Today it is sugar, but what comes next?

Ok, so we now have a clear picture of what is being proposed, and we all know sugar is bad for us or at least we hope we all do. In Naked Calories we reveal sugar’s numerous anti-nutrient, micronutrient robbing traits that can eventually lead to obesity. However, while most of us can agree on sugars dastardly existence, we need to think long and hard before we hand our freedom of choice concerning our food over to the government – don’t we? In the article sited above,they are comparing sugar [a carbohydrate] to alcohol and tobacco, but alcohol and tobacco are not foods. Here is the worst case scenario, first they say sugar is bad, and while most of us would usually stand up and give this a standing ovation, what happens when a year or two from now, government says – well, we are already regulating sugar a [bad] form of carbohydrate so why don’t we regulate saturated fat a [bad] form (according to some) of fat, or casein, according to Dr. Campbell of The China Study and Forks over knives (and others), a [bad] form of protein?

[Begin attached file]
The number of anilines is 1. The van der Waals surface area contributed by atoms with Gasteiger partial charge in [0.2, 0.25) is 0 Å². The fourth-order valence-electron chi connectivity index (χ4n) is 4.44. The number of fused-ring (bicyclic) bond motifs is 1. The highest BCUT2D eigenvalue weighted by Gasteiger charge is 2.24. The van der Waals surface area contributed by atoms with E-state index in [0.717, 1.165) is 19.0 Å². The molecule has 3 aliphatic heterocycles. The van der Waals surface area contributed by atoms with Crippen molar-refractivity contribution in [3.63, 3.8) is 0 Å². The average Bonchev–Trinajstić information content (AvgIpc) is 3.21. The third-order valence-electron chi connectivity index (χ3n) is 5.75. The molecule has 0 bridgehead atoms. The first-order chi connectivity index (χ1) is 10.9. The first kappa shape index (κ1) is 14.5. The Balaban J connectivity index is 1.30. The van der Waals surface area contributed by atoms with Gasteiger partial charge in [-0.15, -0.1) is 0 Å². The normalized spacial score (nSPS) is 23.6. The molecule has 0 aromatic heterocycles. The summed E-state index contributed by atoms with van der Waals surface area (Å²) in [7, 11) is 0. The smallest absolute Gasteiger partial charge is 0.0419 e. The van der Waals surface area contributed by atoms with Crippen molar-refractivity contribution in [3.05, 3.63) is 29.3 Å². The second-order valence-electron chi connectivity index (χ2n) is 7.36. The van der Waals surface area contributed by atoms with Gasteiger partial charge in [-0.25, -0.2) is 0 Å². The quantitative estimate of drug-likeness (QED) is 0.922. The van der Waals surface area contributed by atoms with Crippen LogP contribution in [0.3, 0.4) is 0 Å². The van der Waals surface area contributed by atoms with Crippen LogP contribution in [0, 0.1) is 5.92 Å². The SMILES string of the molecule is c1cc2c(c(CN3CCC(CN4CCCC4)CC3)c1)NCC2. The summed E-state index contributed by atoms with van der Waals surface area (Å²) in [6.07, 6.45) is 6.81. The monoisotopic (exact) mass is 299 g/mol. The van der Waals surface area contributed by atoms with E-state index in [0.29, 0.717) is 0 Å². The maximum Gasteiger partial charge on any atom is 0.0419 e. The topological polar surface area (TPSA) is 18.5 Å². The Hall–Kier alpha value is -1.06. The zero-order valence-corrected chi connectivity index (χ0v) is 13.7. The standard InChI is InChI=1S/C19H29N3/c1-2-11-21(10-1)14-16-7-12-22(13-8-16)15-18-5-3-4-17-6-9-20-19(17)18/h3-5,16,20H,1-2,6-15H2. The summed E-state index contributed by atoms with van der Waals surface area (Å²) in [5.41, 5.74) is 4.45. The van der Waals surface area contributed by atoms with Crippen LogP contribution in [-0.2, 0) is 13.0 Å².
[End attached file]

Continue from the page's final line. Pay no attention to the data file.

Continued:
People who are looking to gain control always start with the obvious win. Sugar is an easy win. Even we, right now, feel very strange arguing against sugar regulation, but it is not because we are pro-sugar, it is because we are pro-choice! We agree that their needs to be an effective advertising and education program as to the dangers of sugar, but we cannot let them micronize the situation. Sugar is only one of the culprits out there robbing us of our health. We need to think on a larger more realistic and sustainable scale if we are going to get America’s health back on track.

Regulation or education?

Many point to the taxation on tobacco in Canada and its positive effect on reducing tobacco consumption, but that taxation came with a very effective advertising and education program. Are we trying to say that somehow taxation overcame the addictive nature of cigarettes, or could the education program have caused Canadians to rethink their habit and make a conscience choice to stop causing them selves and others harm? Most importantly, and we cannot stress this enough – tobacco is not food! Some people say, wow, this is great, finally the government is going to do something about this problem by taxing and put restrictions on high sugar foods – it’s about time. Even though sugar is found in many foods these days, can’t we, with a little effort, avoid these foods on our own without government intervention?